Tuesday, November 23, 2010

Struggles with user adoption

This blog post covers the weak adoption of some SharePoint implementations.

According to a recent survey of over 300 business e-mail users, 80% of email users with SharePoint access continue emailing documents back and forth, instead of sending document links and using library services for check in, check out, and version control. This is consistent with the overall population of email users surveyed. 83% of email users prefer to email documents back and forth, instead of uploading the document on a public folder, shared drive, or workspace.

Getting users within the enterprise to adopt a new software tool can be difficult. Can the weak adoption rate be attributed to the company culture or is there a need for better software?


  1. Horrible software. Sharepoint often requires a corp-URL shortener... which you then can't send to external users without VPN access. It's CM of documents is doo-doo and not intuitive (if you bulk upload files you can't bulk check them in; you need to do it one at a time). Integration with Office 2007 is cool but anyone who's ever tried to search a Sharepoint hierarchy knows it's impossible. The best solution is to just create a bunch of web links... which you need to open in IE to get the CM features to work well.

    And I say this as maybe the heaviest user of Sharepoint at my corp. The need for singular documents and CM is too important that I force it on people who don't even realize its an option.

    Sharepoint is the Rio waiting for the iPod to come along and eat its lunch

  2. Sharepoint is awful for this type of collaboration. I've been a part of a consulting organization who used eRoom and many clients who used Sharepoint and even eRoom, with its basic enhancements over Sharepoint, ultimately fails to fill the need. Plug-in based services like Dropbox are going to steal this market as soon as they deploy an enterprise tool (i.e. an appliance that can sit behind the corporate firewall) for file synchronization. This boils down to simple user adoption and user preference. Dropbox makes sync'ing files amongst a team as easy as it is for each user to open the same file from their My Docs folder.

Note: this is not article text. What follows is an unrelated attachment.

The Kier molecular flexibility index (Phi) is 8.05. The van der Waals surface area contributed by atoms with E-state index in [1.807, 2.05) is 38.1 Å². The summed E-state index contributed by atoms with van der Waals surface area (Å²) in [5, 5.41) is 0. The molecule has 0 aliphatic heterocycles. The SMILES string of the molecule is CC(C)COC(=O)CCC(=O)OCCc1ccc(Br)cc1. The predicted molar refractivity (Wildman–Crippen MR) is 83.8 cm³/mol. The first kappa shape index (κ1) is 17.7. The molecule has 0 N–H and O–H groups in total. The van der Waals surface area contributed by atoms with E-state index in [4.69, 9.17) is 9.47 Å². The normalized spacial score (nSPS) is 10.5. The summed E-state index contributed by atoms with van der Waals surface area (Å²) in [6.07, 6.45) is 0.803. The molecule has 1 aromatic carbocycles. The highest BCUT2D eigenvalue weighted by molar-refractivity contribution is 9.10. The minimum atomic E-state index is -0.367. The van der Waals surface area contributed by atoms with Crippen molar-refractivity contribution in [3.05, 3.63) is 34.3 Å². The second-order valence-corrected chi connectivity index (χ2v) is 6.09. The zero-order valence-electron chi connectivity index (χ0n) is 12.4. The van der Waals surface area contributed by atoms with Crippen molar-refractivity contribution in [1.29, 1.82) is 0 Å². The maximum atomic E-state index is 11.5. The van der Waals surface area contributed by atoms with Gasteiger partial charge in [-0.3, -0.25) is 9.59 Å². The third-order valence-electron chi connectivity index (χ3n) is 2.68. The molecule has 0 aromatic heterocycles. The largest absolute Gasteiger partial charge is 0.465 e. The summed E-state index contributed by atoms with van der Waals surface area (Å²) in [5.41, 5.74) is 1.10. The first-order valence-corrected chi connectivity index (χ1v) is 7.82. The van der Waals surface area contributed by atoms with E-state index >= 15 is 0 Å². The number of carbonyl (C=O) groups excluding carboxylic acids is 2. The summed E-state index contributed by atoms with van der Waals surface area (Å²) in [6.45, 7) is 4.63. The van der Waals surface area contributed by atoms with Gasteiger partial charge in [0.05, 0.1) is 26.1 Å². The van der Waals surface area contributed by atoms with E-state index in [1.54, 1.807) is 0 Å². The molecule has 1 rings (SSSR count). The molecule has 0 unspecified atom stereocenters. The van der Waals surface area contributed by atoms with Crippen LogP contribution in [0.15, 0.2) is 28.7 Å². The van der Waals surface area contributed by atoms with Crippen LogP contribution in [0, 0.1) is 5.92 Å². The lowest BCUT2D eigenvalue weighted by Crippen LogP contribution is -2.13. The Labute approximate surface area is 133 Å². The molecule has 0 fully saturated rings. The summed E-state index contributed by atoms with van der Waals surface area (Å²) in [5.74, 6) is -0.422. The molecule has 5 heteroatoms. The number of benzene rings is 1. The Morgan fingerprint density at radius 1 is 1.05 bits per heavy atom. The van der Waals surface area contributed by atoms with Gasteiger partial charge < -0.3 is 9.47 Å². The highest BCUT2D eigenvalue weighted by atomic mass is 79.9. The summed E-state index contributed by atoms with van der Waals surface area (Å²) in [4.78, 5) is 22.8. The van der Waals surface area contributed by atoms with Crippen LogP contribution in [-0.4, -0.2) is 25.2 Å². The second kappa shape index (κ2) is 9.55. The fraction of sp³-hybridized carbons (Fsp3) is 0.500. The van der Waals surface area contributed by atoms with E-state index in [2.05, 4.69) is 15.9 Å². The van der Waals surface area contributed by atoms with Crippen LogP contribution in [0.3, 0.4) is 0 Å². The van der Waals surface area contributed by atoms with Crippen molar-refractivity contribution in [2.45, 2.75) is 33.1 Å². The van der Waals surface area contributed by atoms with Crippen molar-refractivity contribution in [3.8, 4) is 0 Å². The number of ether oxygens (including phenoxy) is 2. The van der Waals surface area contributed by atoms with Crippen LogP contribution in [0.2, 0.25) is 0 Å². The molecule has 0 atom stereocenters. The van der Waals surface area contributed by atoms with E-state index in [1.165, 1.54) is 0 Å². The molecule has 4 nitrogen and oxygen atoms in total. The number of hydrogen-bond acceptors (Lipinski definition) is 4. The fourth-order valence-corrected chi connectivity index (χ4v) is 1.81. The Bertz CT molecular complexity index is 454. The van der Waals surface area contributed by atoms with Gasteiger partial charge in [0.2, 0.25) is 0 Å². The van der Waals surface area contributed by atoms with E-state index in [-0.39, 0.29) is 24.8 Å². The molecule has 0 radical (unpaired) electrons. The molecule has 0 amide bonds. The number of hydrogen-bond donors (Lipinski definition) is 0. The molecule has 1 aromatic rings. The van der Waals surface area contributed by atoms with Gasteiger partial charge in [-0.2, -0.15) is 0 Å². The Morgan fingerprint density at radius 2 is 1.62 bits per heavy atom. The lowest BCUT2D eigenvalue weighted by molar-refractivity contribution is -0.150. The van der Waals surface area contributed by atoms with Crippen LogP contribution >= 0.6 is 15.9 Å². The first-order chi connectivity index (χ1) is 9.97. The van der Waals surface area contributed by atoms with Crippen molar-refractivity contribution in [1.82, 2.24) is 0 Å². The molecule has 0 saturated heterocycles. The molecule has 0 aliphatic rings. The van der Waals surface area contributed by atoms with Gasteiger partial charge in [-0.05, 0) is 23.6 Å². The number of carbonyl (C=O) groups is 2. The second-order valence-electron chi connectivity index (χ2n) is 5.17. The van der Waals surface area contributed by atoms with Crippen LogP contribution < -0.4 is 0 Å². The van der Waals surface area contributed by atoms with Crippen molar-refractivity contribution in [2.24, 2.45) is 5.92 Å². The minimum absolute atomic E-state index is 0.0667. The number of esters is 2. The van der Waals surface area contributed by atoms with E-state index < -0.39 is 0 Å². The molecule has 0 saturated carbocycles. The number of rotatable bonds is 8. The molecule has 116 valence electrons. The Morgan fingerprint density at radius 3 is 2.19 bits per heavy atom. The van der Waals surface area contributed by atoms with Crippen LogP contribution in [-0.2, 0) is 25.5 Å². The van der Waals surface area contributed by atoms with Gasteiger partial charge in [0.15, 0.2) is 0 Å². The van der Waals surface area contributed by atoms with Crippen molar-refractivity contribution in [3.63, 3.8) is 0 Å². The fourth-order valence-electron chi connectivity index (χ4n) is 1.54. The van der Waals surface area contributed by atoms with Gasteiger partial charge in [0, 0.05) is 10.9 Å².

3. I would attribute the weak adoption rate to the software, not the company culture. Like the previous posters, I worked in a large financial services firm that used (or tried to use) Sharepoint for collaboration on large-scale IT projects. Generally speaking, some drawbacks are that it's microsoft-centric so some of the features won't work with non-Office products and limits it to certain servers (Microsoft IIS) and the social networking functionality is way behind other known tools.

    eRoom was also used but it too was cumbersome, but a step above Sharepoint. I think these tools actually slowed down collaboration! So people just avoided it and emailed each other directly out of frustration. So the software attributed to the culture of users not believing that the company's eroom/sharepoint had the latest version since they know people dread using it, so would just email them and ask for it.

  4. From my experiences with the product (admittedly only within a number of medium to large sized enterprises) I would characterize it as consuming more corporate resources than it returns (through productivity increases,/innovation). So I’m in agreement with the theme of the posts above.

    BUT I would also suggest that the issues of culture shouldn't be overlooked. Cultural norms are extremely sticky - and it often catches many deployment leaders of tech by surprise. It took one organization I was involved in almost three years to have Salesforce be embedded into the natural way of doing work... In this case it was critical enough that the high ranks of the organization continued to drive this deployment - they didn't give, they didn't fold, they were continually persuasive, and they were caught off guard about how difficult it was to become embedded into the work processes.
    It’s really interesting to watch an organization make this transition– after a time, the thing that was resisted comes to define the work itself – and any further changes to it starts the whole cycle again.

    Some organizations are more flexible than others though – but that’s another tangent…